Silent Photos, Deafening Bellow: Protest Art of Hong Kong’s Umbrella Movement Endures in New Book

February 8, 2015 10:33 am Last Updated: February 19, 2015 6:20 pm

The Umbrella Movement didn’t just politically awaken Hongkongers; it also brought out their artistic side.

During the nearly three-month long street demonstrations, Hongkongers journeyed to three main protest sites—Admiralty, Mong Kok, Causeway Bay—to craft sculptures, make ornaments, fold origami, and draw cartoons.

Symbolic of the Hong Kong people’s wishes and aspirations for true democracy, these creative works have been recognized as precious cultural treasures in the history of civil disobedience.

“Through these photos, I hope that those who have not witnessed this movement will be able to feel the protesters’ heartfelt wishes and their unstoppable determination and courage.”
— Zatoichi

Before the authorities evicted protesters in December last year, the Umbrella Movement Visual Archives & Research Collective—dubbed the “Monuments Men” of the Occupy protests—managed to rescue some of the more prominent pieces from the scrap heap.

But what if one wishes to view works in situ?

Recently, a photo book, “Power of Unspoken Words – The Protest Art of Hong Kong Umbrella Movement”—大音希聲: 香港雨傘運動中的反抗之物 in Chinese—was published in Hong Kong.

Zatoichi, the book’s author, took thousands of photos during the pro-democracy movement, and carefully curates dozens in “Power of Unspoken Words.”

In a Q&A with Epoch Times, Zatoichi explains his book and comments on the watershed democracy event.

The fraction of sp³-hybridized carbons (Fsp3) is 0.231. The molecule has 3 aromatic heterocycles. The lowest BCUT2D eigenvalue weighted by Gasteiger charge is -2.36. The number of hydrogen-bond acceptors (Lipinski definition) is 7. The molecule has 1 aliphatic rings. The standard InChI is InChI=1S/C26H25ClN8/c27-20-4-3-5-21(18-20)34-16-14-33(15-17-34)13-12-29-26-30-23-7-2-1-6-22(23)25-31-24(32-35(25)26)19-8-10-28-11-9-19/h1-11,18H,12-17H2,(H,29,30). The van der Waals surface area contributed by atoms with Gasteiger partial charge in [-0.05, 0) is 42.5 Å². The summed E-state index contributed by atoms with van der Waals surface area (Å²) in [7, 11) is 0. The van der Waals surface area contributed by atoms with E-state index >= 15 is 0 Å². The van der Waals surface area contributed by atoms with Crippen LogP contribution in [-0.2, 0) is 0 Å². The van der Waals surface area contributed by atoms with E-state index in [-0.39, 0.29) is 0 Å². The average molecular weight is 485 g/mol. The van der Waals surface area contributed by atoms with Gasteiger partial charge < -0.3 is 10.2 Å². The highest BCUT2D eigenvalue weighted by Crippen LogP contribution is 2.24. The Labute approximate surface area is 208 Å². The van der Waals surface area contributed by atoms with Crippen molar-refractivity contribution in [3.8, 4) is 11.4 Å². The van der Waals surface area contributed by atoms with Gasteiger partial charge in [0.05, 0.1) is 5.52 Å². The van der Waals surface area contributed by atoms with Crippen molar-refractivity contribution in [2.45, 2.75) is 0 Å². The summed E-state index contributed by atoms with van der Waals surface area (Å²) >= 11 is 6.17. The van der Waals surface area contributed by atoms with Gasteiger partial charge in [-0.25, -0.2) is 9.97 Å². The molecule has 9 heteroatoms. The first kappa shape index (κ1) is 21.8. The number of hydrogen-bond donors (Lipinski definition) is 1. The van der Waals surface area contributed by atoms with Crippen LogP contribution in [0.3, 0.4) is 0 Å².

Epoch Times (ET): What aspects of the Umbrella Movement inspired you to embark on this project?

Zatoichi: Five things in the Umbrella Movement deeply touched me:

First, the protesters simply used umbrellas to ward off the police’s attacks with tear gas and pepper spray.

Second, protesters responded to violent anti-Occupy groups who assaulted them with peaceful, rational, and non-violent means, such as circling the anti-Occupy groups while singing the Happy Birthday song. 

Third, in the occupied areas, protesters and artists used posters, comics, costumes, photos, billboards, oil paintings, and other artistic forms to express their wishes and aspirations for true democracy.

Fourth, the protesters would deposit various items donated by the public, such as bath gel, shampoo, hair conditioner, skin care products, etc., in the restrooms in occupied areas. They also left behind slips bearing messages like “protesters also need to dress up” to encourage others. And the wash basins in restrooms were always kept very tidy and neat.

Finally, in the areas occupied by tens of thousands of protesters, there was no garbage to be found; the garbage had all been carefully sorted out and cleared away. 

ET: What is your impression of the Umbrella Movement?

Zatoichi: This umbrella revolution might be the biggest civil disobedience movement in Hong Kong since it first opened up to international trade on Jan. 26, 1841. It was also the largest civil disobedience campaign to push the Chinese communist regime for true democracy.

The Umbrella Movement was a significant event taking place in my life. As an individual, I must do something, I thought. If I simply sat on the sidelines and didn’t to do anything about it, I wouldn’t had been able to sleep soundly at night.

What I could do then was use my camera to capture the scenes that touched me so much.

In this movement, protesters won the world’s respect by practicing absolute peace, absolute courtesy and absolute dignity. And this behavior is what the Chinese regime is afraid of.

The Chinese regime fears that the protesters’ roars might rouse China’s population of over a billion to struggle for the true democracy they are entitled to, and clamor for the Chinese Communist Party to step down.

The Chinese regime condemned the protesters as “road bullies” and “thugs” manipulated by “foreign forces” to overthrow the Party. But the Chinese regime has openly or covertly mobilized all of its resources, including military, police, and special agents, to intimidate and frame protesters in a bid to sow discord amongst them.